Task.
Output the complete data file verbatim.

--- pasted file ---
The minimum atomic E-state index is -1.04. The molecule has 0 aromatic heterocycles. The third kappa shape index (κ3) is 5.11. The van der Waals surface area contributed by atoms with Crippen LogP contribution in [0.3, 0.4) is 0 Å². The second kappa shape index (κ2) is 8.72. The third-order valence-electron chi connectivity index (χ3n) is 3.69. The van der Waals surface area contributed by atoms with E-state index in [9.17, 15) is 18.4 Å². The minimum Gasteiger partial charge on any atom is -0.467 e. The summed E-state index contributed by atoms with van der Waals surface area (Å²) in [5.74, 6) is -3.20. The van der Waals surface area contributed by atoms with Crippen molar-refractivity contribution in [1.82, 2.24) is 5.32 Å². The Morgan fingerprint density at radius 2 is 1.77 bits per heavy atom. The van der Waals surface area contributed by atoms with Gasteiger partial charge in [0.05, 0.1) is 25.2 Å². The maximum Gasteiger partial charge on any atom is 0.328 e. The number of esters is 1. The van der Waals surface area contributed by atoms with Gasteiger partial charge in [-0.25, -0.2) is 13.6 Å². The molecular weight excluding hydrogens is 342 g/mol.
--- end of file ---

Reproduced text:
The minimum atomic E-state index is -1.04. The molecule has 0 aromatic heterocycles. The third kappa shape index (κ3) is 5.11. The van der Waals surface area contributed by atoms with Crippen LogP contribution in [0.3, 0.4) is 0 Å². The second kappa shape index (κ2) is 8.72. The third-order valence-electron chi connectivity index (χ3n) is 3.69. The van der Waals surface area contributed by atoms with E-state index in [9.17, 15) is 18.4 Å². The minimum Gasteiger partial charge on any atom is -0.467 e. The summed E-state index contributed by atoms with van der Waals surface area (Å²) in [5.74, 6) is -3.20. The van der Waals surface area contributed by atoms with Crippen molar-refractivity contribution in [1.82, 2.24) is 5.32 Å². The Morgan fingerprint density at radius 2 is 1.77 bits per heavy atom. The van der Waals surface area contributed by atoms with Gasteiger partial charge in [0.05, 0.1) is 25.2 Å². The maximum Gasteiger partial charge on any atom is 0.328 e. The number of esters is 1. The van der Waals surface area contributed by atoms with Gasteiger partial charge in [-0.25, -0.2) is 13.6 Å². The molecular weight excluding hydrogens is 342 g/mol.